Some FAQs pertaining to Safe Sanctuaries program


What is “Safe Sanctuaries”?
 “Safe Sanctuaries” is the name commonly given by local United Methodist Annual Conferences and local churches to their individual efforts to make conference and local church ministries both welcoming and safe for children and those who minister to them.

Why do we need to have this Safe Sanctuaries program?

We need Safe Sanctuaries for three reasons:

• Jesus commanded us to care and protect the most vulnerable in our communities. Jesus said, “Whoever welcomes a child…welcomes me.” He also said that “if any of you put a stumbling block for one of these little ones, it would be better for you if a millstone were hung around your neck and you were drowned in the depths of the sea.”

• The resolution Reducing the Risk of Child Sexual Abuse in the Church was adopted in 1996 and reaffirmed in 2000 by the General Conference of The United Methodist Church. This resolution states that all conferences were to take proactive steps toward preventing child abuse from occurring in the church.

• We have a baptismal covenant to fulfill to every child in our congregation. We have committed through baptism that each child will be “… surrounded by steadfast love, established in the faith, and confirmed and strengthened in the way that leads to life eternal” (Baptismal Covenant II, United Methodist Hymnal, p. 44).

Our efforts in the ministry of Safe Sanctuaries demonstrate our faithfulness to Jesus Christ and our commitment to the protection of all our children, youth, and vulnerable adults.

Is there a set standard of care that local churches must follow?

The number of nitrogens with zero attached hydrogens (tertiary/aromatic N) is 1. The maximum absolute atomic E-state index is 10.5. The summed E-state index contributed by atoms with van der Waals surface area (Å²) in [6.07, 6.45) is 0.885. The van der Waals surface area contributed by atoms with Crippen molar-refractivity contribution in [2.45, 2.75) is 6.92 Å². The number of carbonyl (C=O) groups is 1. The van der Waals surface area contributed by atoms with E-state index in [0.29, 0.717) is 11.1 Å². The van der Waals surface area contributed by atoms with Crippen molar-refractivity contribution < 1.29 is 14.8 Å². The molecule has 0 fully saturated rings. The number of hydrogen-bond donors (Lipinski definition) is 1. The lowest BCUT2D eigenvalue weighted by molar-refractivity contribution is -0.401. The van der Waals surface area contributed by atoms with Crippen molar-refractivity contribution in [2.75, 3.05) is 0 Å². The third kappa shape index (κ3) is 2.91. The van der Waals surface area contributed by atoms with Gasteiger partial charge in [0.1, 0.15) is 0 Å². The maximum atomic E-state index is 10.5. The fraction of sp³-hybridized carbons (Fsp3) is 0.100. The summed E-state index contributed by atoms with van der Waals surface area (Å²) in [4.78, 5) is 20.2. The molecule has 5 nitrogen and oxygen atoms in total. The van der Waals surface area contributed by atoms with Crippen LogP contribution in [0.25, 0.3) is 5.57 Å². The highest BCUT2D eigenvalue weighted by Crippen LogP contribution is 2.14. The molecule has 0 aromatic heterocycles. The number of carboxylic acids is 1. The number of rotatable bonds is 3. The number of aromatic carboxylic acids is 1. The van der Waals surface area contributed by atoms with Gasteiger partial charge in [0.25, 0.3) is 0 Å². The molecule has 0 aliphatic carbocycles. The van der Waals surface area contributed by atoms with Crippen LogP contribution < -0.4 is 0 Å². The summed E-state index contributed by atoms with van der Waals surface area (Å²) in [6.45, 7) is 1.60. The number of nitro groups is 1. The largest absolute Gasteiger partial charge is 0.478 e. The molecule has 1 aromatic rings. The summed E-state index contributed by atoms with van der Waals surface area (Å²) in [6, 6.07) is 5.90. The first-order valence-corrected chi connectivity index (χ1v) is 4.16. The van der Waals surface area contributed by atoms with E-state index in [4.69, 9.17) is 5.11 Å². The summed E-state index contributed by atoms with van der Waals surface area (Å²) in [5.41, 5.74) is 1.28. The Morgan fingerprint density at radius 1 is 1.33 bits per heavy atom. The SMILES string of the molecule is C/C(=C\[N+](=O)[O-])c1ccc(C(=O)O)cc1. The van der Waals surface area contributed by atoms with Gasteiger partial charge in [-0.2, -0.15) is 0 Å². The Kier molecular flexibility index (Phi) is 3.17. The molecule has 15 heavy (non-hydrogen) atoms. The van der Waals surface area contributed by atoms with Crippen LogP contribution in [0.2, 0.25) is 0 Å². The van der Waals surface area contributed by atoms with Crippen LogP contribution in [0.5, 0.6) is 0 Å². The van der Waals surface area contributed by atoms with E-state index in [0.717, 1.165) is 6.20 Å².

Local churches are not required to follow an established standard of care or structure for their Safe Sanctuaries policy. The Mississippi Annual Conference Safe Sanctuaries policy does provide a guideline for local churches working to develop their own Safe Sanctuaries ministry.

The Rev. Joy Melton’s book, Safe Sanctuaries, is a guidebook published to help local congregations in planning a thorough Safe Sanctuaries ministry. The book does not establish a standard of care for churches. Each local church is encouraged to adopt the minimum standards set forth by our annual conference and add to their local church policy any additional pertinent procedures it determines is best for its local ministries.

What about youth leading in different aspects of ministry?
Youth are a vital part of the congregation. They are often the heartbeat of Vacation Bible School, Wednesday evening ministries, etc. We need youth to be a part of our congregation and have a responsibility to raise and help form their faith in “the way that leads to life eternal” (Book of Worship, Baptismal Covenant, Congregational Pledge, page 11). We must remember, however, that youth are not adults. When we ask a youth to serve in a supervisory capacity with children or other youth, we are placing on them adult expectations and responsibilities. We can and should find ways to encourage youth to serve in leadership while not placing upon them the sole responsibility for the full care and protection of children or other youth. It is our strong recommendation that youth under the age of 18 can participate in leading Sunday school, VBS, etc. as long as there is an adult over the age of 18 serving in a supervisory capacity in the classroom with them.